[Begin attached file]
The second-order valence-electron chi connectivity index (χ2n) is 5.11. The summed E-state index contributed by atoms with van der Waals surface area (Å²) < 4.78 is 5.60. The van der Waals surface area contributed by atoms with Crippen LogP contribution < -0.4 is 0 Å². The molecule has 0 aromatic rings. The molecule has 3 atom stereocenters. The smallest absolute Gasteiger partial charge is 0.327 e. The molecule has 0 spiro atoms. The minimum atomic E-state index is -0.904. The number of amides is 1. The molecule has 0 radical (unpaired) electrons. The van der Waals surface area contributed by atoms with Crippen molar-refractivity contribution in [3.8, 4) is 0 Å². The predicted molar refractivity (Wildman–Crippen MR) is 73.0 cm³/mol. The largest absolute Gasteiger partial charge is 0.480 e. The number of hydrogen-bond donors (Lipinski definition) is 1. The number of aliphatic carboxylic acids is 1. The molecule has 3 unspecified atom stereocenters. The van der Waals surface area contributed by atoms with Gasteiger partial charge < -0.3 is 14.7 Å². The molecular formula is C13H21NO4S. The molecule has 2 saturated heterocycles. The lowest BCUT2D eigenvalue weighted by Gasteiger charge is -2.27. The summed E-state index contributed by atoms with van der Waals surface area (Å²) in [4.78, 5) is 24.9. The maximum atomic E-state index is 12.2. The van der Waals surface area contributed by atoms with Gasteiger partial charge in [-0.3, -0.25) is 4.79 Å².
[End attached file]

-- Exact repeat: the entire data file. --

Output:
The second-order valence-electron chi connectivity index (χ2n) is 5.11. The summed E-state index contributed by atoms with van der Waals surface area (Å²) < 4.78 is 5.60. The van der Waals surface area contributed by atoms with Crippen LogP contribution < -0.4 is 0 Å². The molecule has 0 aromatic rings. The molecule has 3 atom stereocenters. The smallest absolute Gasteiger partial charge is 0.327 e. The molecule has 0 spiro atoms. The minimum atomic E-state index is -0.904. The number of amides is 1. The molecule has 0 radical (unpaired) electrons. The van der Waals surface area contributed by atoms with Crippen molar-refractivity contribution in [3.8, 4) is 0 Å². The predicted molar refractivity (Wildman–Crippen MR) is 73.0 cm³/mol. The largest absolute Gasteiger partial charge is 0.480 e. The number of hydrogen-bond donors (Lipinski definition) is 1. The number of aliphatic carboxylic acids is 1. The molecule has 3 unspecified atom stereocenters. The van der Waals surface area contributed by atoms with Gasteiger partial charge < -0.3 is 14.7 Å². The molecular formula is C13H21NO4S. The molecule has 2 saturated heterocycles. The lowest BCUT2D eigenvalue weighted by Gasteiger charge is -2.27. The summed E-state index contributed by atoms with van der Waals surface area (Å²) in [4.78, 5) is 24.9. The maximum atomic E-state index is 12.2. The van der Waals surface area contributed by atoms with Gasteiger partial charge in [-0.3, -0.25) is 4.79 Å².